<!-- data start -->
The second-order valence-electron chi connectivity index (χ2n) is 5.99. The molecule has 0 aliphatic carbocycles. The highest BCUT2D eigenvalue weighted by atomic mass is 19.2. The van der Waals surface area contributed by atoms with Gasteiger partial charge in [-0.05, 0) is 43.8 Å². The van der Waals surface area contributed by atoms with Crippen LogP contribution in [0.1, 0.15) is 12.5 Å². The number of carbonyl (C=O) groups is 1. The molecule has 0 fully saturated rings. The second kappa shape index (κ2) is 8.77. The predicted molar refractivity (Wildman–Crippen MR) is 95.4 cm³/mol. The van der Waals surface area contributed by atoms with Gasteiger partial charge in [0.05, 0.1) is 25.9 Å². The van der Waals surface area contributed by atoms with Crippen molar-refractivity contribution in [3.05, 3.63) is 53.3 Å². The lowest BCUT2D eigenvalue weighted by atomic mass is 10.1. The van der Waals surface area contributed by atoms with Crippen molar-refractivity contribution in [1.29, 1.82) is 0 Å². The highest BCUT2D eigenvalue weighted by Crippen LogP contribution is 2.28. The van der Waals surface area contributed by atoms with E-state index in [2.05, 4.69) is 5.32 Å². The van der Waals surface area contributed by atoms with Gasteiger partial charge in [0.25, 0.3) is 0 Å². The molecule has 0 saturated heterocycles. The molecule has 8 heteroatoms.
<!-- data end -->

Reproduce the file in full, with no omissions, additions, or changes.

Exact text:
The second-order valence-electron chi connectivity index (χ2n) is 5.99. The molecule has 0 aliphatic carbocycles. The highest BCUT2D eigenvalue weighted by atomic mass is 19.2. The van der Waals surface area contributed by atoms with Gasteiger partial charge in [-0.05, 0) is 43.8 Å². The van der Waals surface area contributed by atoms with Crippen LogP contribution in [0.1, 0.15) is 12.5 Å². The number of carbonyl (C=O) groups is 1. The molecule has 0 fully saturated rings. The second kappa shape index (κ2) is 8.77. The predicted molar refractivity (Wildman–Crippen MR) is 95.4 cm³/mol. The van der Waals surface area contributed by atoms with Gasteiger partial charge in [0.05, 0.1) is 25.9 Å². The van der Waals surface area contributed by atoms with Crippen molar-refractivity contribution in [3.05, 3.63) is 53.3 Å². The lowest BCUT2D eigenvalue weighted by atomic mass is 10.1. The van der Waals surface area contributed by atoms with Crippen molar-refractivity contribution in [1.29, 1.82) is 0 Å². The highest BCUT2D eigenvalue weighted by Crippen LogP contribution is 2.28. The van der Waals surface area contributed by atoms with E-state index in [2.05, 4.69) is 5.32 Å². The van der Waals surface area contributed by atoms with Gasteiger partial charge in [0.25, 0.3) is 0 Å². The molecule has 0 saturated heterocycles. The molecule has 8 heteroatoms.